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The Government have a one-size-fits-all approach. When the Minister gave evidence to the Scottish Affairs Committee, she said she would not grant to Scotland the powers she would not grant to Lincolnshire County Council, so it is quite clear that the Home Office does have a one-size-fits-all policy when it comes to UK immigration.

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I refute that. The Government very clearly have a separate shortage occupation list for Scotland, which I would have made clear at the Scottish Affairs Committee and am doing again today. The Migration Advisory Committee has specifically looked at both sectors and at regions. We absolutely believe that immigration policy should be reserved and I will continue to hold that view. However, I used the opportunity of the parliamentary recess to travel widely—to Scotland, Northern Ireland and, just last week, to Wales—to hold roundtables with business people and to talk to them about the impact of Brexit on labour mobility and their expectations. All of that work is important to me and feeds into the forthcoming policy on immigration post Brexit.

I hope that I have reassured the hon. Member for Manchester, Gorton that we have got round to looking at this. He asked specific questions about safeguarding children and the impact assessment for immigration and nationality fees. The Home Office takes its responsibility for the welfare of children very seriously. We make sure that we treat children with care and compassion and that is an absolute priority. I want to make it clear to him that citizenship, unlike leave to remain, is not a necessary prerequisite to enable a person to remain in the UK and enjoy any of their convention rights. As such, the Home Office’s view is that there is no breach of the European convention on human rights in requiring a person to pay a fee for citizenship applications.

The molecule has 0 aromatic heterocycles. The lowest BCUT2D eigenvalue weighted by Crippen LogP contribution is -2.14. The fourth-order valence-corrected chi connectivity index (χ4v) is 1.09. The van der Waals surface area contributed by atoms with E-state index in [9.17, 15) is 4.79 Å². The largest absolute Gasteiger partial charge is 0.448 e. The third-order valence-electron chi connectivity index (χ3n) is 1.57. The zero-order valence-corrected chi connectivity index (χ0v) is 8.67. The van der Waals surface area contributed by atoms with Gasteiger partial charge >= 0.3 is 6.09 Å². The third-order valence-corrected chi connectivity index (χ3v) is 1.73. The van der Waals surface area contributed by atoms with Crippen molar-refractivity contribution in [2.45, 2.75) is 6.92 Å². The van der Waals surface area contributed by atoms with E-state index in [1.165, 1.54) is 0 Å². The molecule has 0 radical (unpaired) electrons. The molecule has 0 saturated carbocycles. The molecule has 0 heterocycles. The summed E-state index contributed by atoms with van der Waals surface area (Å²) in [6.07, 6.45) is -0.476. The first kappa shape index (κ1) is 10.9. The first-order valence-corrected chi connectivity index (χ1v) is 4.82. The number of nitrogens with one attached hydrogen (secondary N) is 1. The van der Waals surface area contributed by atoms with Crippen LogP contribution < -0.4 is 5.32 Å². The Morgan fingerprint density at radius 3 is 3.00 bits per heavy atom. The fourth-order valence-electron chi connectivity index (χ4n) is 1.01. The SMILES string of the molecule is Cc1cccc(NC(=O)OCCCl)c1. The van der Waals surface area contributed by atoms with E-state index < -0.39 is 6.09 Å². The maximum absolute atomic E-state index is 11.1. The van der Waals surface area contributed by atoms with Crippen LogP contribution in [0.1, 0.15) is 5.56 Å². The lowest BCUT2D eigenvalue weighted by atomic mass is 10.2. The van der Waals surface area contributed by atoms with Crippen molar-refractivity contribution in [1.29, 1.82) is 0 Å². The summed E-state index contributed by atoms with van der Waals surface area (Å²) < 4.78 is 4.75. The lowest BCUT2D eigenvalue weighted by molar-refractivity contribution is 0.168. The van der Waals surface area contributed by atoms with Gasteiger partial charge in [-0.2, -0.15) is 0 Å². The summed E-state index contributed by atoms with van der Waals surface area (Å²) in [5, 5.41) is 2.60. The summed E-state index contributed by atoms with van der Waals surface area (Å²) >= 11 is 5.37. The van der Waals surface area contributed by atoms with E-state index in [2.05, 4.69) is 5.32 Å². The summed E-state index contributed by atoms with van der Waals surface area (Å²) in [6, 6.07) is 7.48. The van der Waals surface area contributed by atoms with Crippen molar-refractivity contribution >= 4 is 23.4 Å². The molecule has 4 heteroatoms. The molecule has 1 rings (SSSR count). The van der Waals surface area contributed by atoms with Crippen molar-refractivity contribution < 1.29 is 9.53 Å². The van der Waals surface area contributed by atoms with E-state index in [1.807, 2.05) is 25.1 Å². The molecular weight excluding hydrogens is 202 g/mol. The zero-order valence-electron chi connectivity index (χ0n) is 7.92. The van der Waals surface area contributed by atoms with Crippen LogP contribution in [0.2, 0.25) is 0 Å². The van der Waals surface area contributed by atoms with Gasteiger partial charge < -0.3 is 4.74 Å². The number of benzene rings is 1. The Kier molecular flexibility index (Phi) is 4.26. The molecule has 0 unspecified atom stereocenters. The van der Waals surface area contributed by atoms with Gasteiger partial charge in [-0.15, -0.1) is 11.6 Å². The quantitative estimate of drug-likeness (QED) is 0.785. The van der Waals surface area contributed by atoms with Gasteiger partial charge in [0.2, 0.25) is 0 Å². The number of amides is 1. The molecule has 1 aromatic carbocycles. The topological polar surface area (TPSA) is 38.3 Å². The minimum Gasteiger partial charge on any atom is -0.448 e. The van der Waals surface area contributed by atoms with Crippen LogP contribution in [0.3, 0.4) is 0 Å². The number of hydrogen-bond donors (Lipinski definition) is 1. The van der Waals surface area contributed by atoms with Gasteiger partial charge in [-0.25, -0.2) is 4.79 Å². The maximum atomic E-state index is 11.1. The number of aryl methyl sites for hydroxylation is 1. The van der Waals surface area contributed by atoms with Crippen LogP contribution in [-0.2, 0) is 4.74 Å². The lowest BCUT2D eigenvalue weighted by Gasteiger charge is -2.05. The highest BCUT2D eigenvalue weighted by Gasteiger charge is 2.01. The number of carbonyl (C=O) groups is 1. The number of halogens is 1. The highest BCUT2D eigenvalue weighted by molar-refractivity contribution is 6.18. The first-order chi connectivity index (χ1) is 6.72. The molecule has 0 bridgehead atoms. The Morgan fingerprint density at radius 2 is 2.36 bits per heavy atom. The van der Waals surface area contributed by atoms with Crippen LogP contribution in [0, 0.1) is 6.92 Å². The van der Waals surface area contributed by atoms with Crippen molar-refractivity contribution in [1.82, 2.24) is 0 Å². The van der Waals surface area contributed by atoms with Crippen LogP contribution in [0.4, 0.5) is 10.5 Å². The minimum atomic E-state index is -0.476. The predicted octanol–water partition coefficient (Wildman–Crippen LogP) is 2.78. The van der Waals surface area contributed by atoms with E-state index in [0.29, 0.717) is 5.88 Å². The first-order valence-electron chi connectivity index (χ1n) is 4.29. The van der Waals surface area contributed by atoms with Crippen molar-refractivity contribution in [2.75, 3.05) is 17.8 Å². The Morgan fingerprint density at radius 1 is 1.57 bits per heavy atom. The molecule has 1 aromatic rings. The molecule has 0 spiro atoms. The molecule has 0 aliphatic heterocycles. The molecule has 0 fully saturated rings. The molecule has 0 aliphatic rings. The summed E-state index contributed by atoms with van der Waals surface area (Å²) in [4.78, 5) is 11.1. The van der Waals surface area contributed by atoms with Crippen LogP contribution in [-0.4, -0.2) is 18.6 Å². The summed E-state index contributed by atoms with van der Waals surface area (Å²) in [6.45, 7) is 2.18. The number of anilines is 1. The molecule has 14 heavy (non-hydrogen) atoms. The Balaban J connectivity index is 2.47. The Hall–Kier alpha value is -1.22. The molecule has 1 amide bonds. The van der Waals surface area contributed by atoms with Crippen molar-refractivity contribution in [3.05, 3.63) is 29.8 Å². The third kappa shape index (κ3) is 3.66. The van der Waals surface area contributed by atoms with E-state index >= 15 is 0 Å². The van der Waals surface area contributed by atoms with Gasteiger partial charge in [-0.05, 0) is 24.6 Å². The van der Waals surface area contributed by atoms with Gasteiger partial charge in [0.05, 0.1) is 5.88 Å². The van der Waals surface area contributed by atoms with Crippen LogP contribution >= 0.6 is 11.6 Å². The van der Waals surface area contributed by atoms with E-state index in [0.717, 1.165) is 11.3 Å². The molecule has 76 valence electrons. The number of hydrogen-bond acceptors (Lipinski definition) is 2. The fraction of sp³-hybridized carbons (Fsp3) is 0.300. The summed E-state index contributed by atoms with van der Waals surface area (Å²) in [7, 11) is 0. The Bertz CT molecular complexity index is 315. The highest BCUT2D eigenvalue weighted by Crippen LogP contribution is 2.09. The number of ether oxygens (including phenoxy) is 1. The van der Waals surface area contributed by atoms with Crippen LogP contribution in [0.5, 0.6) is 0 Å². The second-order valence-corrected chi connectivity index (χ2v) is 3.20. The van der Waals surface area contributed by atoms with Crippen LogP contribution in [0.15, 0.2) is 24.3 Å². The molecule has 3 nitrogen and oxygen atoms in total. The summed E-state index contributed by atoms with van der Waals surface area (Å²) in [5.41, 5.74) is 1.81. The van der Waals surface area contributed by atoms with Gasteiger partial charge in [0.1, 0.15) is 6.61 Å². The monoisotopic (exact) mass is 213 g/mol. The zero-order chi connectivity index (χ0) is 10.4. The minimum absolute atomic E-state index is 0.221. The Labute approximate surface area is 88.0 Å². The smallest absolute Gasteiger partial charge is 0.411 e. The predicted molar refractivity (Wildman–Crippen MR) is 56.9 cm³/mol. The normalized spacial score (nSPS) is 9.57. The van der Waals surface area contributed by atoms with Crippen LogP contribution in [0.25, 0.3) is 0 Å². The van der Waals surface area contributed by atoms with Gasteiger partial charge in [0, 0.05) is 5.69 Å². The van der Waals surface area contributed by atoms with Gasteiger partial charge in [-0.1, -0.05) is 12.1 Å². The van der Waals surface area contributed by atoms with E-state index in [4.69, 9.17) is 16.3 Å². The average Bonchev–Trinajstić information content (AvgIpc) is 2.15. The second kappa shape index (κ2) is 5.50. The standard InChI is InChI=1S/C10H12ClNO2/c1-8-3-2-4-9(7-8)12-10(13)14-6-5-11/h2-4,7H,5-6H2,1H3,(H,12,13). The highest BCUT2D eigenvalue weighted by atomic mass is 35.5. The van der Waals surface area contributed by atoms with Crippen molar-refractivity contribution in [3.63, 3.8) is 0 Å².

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Will the Minister explain why it is appropriate that children should pay fees to subsidise a visitor who is coming to Britain for a short period?

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I would very gently point the hon. Gentleman to the Immigration Act 2014, which gives us the ability to set fees. That has enabled us to look very carefully at the range of services provided by the borders, immigration and citizenship services and to make decisions accordingly. I am sure that he would agree that we want visitors to come to the UK to contribute to our economy. Particularly over the coming months and years, it is absolutely imperative that we make Britain an outward-looking, open country where visitors can come easily and help us to continue our sustained economic growth.